Jazz legend Sonny Rollins kicks off the SF Jazz Fest
"All of my career I’ve felt that I’m a work in progress," jazz giant Sonny Rollins says. "I know there’s more music that I want to express and to do that, I have to be ready. You have to be practicing when the spirit comes because if you’re not, then you won’t be able to absorb. If you’re involved with your horn, the insights will come."
At 76, Rollins is ready. He rose to fame in the 1950s as an aspiring young tenor saxophonist, playing with the likes of Miles Davis, John Coltrane and Thelonious Monk. He was compared to jazz deity Charlie Parker. But unsatisfied with his technical skills, Rollins famously disappeared from the scene between 1959 and 1961, taking daily trips to the Williamsburg Bridge in Brooklyn to blow his horn as traffic rumbled nearby. He came back stronger than ever.
Now he stands as the last of the bebop-era tenor greats.
While reports circulated a couple of years ago that Rollins planned to retire in 2005, the man they call the Saxophone Colossus shows no sign of slowing down.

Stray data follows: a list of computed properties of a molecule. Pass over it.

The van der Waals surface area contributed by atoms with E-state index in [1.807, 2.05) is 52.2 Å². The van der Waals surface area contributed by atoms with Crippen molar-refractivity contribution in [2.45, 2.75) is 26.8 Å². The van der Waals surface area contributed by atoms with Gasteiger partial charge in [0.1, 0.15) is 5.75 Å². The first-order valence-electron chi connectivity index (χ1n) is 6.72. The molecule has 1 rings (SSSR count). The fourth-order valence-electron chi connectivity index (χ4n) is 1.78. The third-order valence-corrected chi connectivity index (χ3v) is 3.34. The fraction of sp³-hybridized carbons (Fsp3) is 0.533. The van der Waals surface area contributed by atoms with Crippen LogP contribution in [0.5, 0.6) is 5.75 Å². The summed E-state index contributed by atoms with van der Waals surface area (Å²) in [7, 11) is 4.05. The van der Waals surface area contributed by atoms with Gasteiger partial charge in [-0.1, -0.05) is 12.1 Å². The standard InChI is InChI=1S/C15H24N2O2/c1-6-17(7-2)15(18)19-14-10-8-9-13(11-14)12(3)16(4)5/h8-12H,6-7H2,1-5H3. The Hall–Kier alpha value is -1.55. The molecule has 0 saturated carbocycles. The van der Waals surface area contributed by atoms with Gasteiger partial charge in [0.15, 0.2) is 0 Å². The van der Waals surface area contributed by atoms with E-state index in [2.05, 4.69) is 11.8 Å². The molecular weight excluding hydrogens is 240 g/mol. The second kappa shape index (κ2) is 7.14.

Last week, he released "Sonny, Please," his first studio album in five years, on his own newly launched Doxy label. And, in February, Rollins picked up a Grammy Award for Best Jazz Instrumental, for his emotionally charged live recording "Without a Song (The 9/11 Concert)." Rollins was at his home, six blocks away from the World Trade Center, when he witnessed that catastrophe firsthand. "I was just stunned by that and didn’t really have time to reflect on it until a few days later," he says.
On Sept. 15, 2001, he performed at Berklee College of Music in Boston and recorded his musical tribute, which he released in 2005 on the Berkeley-based Milestone label.
This week, Rollins kicks off the 24th annual San Francisco Jazz Festival.
Expect the unexpected — the stage is where his music really comes alive. Rollins has likened performing in concert to "having sex live," compared with the "cybersex" of studio recordings.
The stage, he says, allows him to tap into his creativity in a way that proves elusive in a controlled studio setting. "On stage, I’m able to travel to that mysterious place, that area of the subconscious or the higher consciousness, or however you think of it, but it’s that unknown place," he adds. "When I go onstage my mind is blank and I’m improvising. I’m in another realm. It’s sort of like people who go into a trance or people that you see at a religious revival meeting.
"I just kind of do it — I don’t try to do it, that’s just the essence of what good playing is. The music takes over and that’s when I play at my best."
When: Friday at 8 p.m.
Where: Nob Hill Masonic Center, 1111 California St. (at Taylor), San Francisco
Price: Tickets are $25-$85
Info: Visit www.sfjazz.orgThe San Francisco Jazz Festival runs through Nov. 12